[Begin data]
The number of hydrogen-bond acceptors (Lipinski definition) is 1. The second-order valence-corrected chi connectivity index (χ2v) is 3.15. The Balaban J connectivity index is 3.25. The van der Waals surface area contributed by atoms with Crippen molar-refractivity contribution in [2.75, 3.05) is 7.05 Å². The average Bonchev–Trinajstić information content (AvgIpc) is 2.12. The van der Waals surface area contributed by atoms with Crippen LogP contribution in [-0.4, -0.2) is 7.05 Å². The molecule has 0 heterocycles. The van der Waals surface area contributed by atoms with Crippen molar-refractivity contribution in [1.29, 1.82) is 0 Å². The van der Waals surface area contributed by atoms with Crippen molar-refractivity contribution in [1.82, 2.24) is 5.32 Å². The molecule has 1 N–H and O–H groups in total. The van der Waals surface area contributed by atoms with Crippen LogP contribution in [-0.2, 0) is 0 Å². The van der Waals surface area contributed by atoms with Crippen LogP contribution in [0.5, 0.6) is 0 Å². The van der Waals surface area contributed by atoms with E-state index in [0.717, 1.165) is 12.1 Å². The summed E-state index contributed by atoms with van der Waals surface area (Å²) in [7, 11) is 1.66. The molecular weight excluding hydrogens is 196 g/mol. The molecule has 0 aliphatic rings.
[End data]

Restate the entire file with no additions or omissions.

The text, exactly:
The number of hydrogen-bond acceptors (Lipinski definition) is 1. The second-order valence-corrected chi connectivity index (χ2v) is 3.15. The Balaban J connectivity index is 3.25. The van der Waals surface area contributed by atoms with Crippen molar-refractivity contribution in [2.75, 3.05) is 7.05 Å². The average Bonchev–Trinajstić information content (AvgIpc) is 2.12. The van der Waals surface area contributed by atoms with Crippen LogP contribution in [-0.4, -0.2) is 7.05 Å². The molecule has 0 heterocycles. The van der Waals surface area contributed by atoms with Crippen molar-refractivity contribution in [1.29, 1.82) is 0 Å². The van der Waals surface area contributed by atoms with Crippen molar-refractivity contribution in [1.82, 2.24) is 5.32 Å². The molecule has 1 N–H and O–H groups in total. The van der Waals surface area contributed by atoms with Crippen LogP contribution in [-0.2, 0) is 0 Å². The van der Waals surface area contributed by atoms with Crippen LogP contribution in [0.5, 0.6) is 0 Å². The van der Waals surface area contributed by atoms with E-state index in [0.717, 1.165) is 12.1 Å². The summed E-state index contributed by atoms with van der Waals surface area (Å²) in [7, 11) is 1.66. The molecular weight excluding hydrogens is 196 g/mol. The molecule has 0 aliphatic rings.